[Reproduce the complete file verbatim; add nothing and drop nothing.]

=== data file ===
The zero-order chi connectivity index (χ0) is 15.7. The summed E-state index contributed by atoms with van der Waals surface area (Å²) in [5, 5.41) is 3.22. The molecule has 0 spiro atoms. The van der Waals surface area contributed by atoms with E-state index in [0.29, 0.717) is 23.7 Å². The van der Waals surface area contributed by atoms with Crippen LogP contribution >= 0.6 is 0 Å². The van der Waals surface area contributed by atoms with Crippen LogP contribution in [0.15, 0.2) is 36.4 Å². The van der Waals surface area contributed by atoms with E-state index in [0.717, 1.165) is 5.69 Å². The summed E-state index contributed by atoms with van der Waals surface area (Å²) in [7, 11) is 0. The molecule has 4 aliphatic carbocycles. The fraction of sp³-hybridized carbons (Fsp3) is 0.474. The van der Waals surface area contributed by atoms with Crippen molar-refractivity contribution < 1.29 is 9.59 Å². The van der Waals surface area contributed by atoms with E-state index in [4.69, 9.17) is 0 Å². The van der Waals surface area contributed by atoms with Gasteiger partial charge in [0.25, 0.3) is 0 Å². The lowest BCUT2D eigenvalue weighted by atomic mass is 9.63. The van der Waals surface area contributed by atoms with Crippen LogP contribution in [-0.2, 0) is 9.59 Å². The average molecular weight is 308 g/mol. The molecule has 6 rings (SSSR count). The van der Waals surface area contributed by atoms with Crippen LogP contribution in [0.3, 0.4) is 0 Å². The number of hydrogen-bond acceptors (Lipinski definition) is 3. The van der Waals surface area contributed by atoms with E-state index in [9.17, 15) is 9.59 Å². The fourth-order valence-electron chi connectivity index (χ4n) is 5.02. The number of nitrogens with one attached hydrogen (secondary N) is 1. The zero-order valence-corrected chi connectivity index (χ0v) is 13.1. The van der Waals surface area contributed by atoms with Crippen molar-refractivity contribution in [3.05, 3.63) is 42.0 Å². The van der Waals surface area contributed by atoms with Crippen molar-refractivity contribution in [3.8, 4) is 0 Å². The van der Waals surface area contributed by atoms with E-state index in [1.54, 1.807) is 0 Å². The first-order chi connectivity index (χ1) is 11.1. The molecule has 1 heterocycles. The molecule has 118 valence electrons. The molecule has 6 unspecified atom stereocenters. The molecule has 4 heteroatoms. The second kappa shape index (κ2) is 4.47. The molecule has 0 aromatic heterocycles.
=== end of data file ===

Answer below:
The zero-order chi connectivity index (χ0) is 15.7. The summed E-state index contributed by atoms with van der Waals surface area (Å²) in [5, 5.41) is 3.22. The molecule has 0 spiro atoms. The van der Waals surface area contributed by atoms with E-state index in [0.29, 0.717) is 23.7 Å². The van der Waals surface area contributed by atoms with Crippen LogP contribution >= 0.6 is 0 Å². The van der Waals surface area contributed by atoms with Crippen LogP contribution in [0.15, 0.2) is 36.4 Å². The van der Waals surface area contributed by atoms with E-state index in [0.717, 1.165) is 5.69 Å². The summed E-state index contributed by atoms with van der Waals surface area (Å²) in [7, 11) is 0. The molecule has 4 aliphatic carbocycles. The fraction of sp³-hybridized carbons (Fsp3) is 0.474. The van der Waals surface area contributed by atoms with Crippen molar-refractivity contribution < 1.29 is 9.59 Å². The van der Waals surface area contributed by atoms with E-state index in [4.69, 9.17) is 0 Å². The van der Waals surface area contributed by atoms with Gasteiger partial charge in [0.25, 0.3) is 0 Å². The lowest BCUT2D eigenvalue weighted by atomic mass is 9.63. The van der Waals surface area contributed by atoms with Crippen LogP contribution in [-0.2, 0) is 9.59 Å². The average molecular weight is 308 g/mol. The molecule has 6 rings (SSSR count). The van der Waals surface area contributed by atoms with Crippen LogP contribution in [0.3, 0.4) is 0 Å². The number of hydrogen-bond acceptors (Lipinski definition) is 3. The van der Waals surface area contributed by atoms with E-state index in [9.17, 15) is 9.59 Å². The fourth-order valence-electron chi connectivity index (χ4n) is 5.02. The number of nitrogens with one attached hydrogen (secondary N) is 1. The zero-order valence-corrected chi connectivity index (χ0v) is 13.1. The van der Waals surface area contributed by atoms with Crippen molar-refractivity contribution in [3.05, 3.63) is 42.0 Å². The van der Waals surface area contributed by atoms with Crippen molar-refractivity contribution in [3.8, 4) is 0 Å². The van der Waals surface area contributed by atoms with E-state index in [1.54, 1.807) is 0 Å². The first-order chi connectivity index (χ1) is 11.1. The molecule has 1 heterocycles. The molecule has 118 valence electrons. The molecule has 6 unspecified atom stereocenters. The molecule has 4 heteroatoms. The second kappa shape index (κ2) is 4.47. The molecule has 0 aromatic heterocycles.